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Seventeenth-century philosopher John Locke stated that as much as 99

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Re: Seventeenth-century philosopher John Locke stated that as much as 99  [#permalink]

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New post 21 Nov 2018, 06:23
4/6
7 mins.
Rushed through with the passage. Could have taken a couple more minutes in this though.
I'd say a 650-700 passage.
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Re: Seventeenth-century philosopher John Locke stated that as much as 99  [#permalink]

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New post 22 Nov 2018, 10:35
GMATNinja VeritasKarishma

Which of the following best describes the organization of the passage?

(A) The author explores the origins of a theory and explains why the theory never gained widespread acceptance.

(B) The author introduces the premise of a theory, evaluates the premise by relating it to objective reality, then proposes a modification of the theory.

(C) After quoting a well-known authority, the author describes the evolution of a theory, then traces its modern form back to the original quotation.

(D) After citing a precursor of a theory, the author outlines and refutes the theory, then links its flaw to the precursor.

(E) After tracing the roots of a theory, the author attempts to undermine the theory by discrediting its originator.

Why E is not the answer?
Here root of theory is John Locke statement.

The labor theory of value systematically disregards the productive contribution of capital goods???a failing for which Locke must bear part of the blame.

Here he is undermining it (disregards ,a failing) ,and discredits originator(Locke must bear blame)

D says
After citing a precursor of a theory, the author outlines and refutes the theory, then links its flaw to the precursor.

Ok precursor cited,theory outlined but where is it refuted?
Please expln difference between D and E
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Re: Seventeenth-century philosopher John Locke stated that as much as 99  [#permalink]

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New post 23 Nov 2018, 04:27
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vanam52923 wrote:
GMATNinja VeritasKarishma

Which of the following best describes the organization of the passage?

(A) The author explores the origins of a theory and explains why the theory never gained widespread acceptance.

(B) The author introduces the premise of a theory, evaluates the premise by relating it to objective reality, then proposes a modification of the theory.

(C) After quoting a well-known authority, the author describes the evolution of a theory, then traces its modern form back to the original quotation.

(D) After citing a precursor of a theory, the author outlines and refutes the theory, then links its flaw to the precursor.

(E) After tracing the roots of a theory, the author attempts to undermine the theory by discrediting its originator.

Why E is not the answer?
Here root of theory is John Locke statement.

The labor theory of value systematically disregards the productive contribution of capital goods???a failing for which Locke must bear part of the blame.

Here he is undermining it (disregards ,a failing) ,and discredits originator(Locke must bear blame)

D says
After citing a precursor of a theory, the author outlines and refutes the theory, then links its flaw to the precursor.

Ok precursor cited,theory outlined but where is it refuted?
Please expln difference between D and E


There is a problem with (E).
What is the meaning of "the author attempts to undermine the theory by discrediting its originator"?

When you discredit someone, you defame him. You try to injure his reputation.
Say, you may discredit the originator by questioning his intellect/reasoning capability/character etc.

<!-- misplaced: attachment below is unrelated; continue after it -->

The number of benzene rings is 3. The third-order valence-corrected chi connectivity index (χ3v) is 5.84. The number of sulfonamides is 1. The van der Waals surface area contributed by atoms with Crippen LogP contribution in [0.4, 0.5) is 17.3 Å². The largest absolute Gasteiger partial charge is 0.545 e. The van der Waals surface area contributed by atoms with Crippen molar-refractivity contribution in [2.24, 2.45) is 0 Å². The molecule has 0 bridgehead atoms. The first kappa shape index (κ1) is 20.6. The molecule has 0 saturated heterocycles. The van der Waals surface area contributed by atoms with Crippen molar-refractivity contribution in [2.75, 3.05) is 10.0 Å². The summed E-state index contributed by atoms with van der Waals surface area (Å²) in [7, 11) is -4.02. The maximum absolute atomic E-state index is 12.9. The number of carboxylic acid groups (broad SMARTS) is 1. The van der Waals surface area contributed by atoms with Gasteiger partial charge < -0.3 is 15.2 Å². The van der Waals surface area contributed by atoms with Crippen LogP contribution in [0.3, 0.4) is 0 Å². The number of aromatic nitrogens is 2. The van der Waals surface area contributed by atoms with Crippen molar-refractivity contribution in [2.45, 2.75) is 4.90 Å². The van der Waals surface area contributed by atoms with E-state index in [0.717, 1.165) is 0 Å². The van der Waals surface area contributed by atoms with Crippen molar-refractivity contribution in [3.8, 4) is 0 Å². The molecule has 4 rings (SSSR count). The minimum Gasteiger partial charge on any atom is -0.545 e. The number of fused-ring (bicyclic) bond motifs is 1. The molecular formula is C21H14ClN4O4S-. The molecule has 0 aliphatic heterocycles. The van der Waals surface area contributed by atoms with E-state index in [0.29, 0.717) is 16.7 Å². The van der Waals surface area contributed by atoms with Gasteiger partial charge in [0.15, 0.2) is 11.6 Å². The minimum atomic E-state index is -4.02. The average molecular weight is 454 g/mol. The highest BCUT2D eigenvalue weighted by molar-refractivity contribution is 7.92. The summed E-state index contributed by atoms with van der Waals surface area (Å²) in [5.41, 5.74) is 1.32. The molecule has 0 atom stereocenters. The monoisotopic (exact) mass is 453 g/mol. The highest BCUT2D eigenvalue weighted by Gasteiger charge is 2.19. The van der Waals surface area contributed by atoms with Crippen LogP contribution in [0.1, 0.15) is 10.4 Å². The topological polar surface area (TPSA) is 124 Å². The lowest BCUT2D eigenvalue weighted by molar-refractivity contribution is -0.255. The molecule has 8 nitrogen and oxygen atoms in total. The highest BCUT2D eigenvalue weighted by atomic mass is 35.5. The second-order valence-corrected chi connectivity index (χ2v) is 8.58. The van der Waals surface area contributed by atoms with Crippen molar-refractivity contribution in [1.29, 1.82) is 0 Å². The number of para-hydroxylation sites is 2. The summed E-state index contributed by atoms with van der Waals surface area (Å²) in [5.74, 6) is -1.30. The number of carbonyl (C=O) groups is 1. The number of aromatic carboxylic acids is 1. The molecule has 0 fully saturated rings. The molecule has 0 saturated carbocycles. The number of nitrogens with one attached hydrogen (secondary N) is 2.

The passage does not discredit the originator - Locke's intellectual heirs. It doesn't discredit Locke either.
The passage questions the theory itself and then links it back to Locke.

This is what (D) says. Hence answer is (D)
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Re: Seventeenth-century philosopher John Locke stated that as much as 99  [#permalink]

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New post 24 Nov 2018, 04:17
VeritasKarishma wrote:
vanam52923 wrote:
GMATNinja VeritasKarishma

Which of the following best describes the organization of the passage?

(A) The author explores the origins of a theory and explains why the theory never gained widespread acceptance.

(B) The author introduces the premise of a theory, evaluates the premise by relating it to objective reality, then proposes a modification of the theory.

(C) After quoting a well-known authority, the author describes the evolution of a theory, then traces its modern form back to the original quotation.

(D) After citing a precursor of a theory, the author outlines and refutes the theory, then links its flaw to the precursor.

(E) After tracing the roots of a theory, the author attempts to undermine the theory by discrediting its originator.

Why E is not the answer?
Here root of theory is John Locke statement.

The labor theory of value systematically disregards the productive contribution of capital goods???a failing for which Locke must bear part of the blame.

Here he is undermining it (disregards ,a failing) ,and discredits originator(Locke must bear blame)

D says
After citing a precursor of a theory, the author outlines and refutes the theory, then links its flaw to the precursor.

Ok precursor cited,theory outlined but where is it refuted?
Please expln difference between D and E


There is a problem with (E).
What is the meaning of "the author attempts to undermine the theory by discrediting its originator"?

When you discredit someone, you defame him. You try to injure his reputation.
Say, you may discredit the originator by questioning his intellect/reasoning capability/character etc.
The passage does not discredit the originator - Locke's intellectual heirs. It doesn't discredit Locke either.
The passage questions the theory itself and then links it back to Locke.

This is what (D) says. Hence answer is (D)


VeritasKarishma Mam i cannot thank you enough for all the help you do,u have replied to each and every query of mine. That is really so nice of u.Hearty thanks :) :please
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Re: Seventeenth-century philosopher John Locke stated that as much as 99  [#permalink]

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New post 03 Mar 2019, 03:26
In question 3, what the answer is not choice E "The terms ???capital goods??? and ???consumer goods??? were coined by modern economists and do not appear in Locke's writings."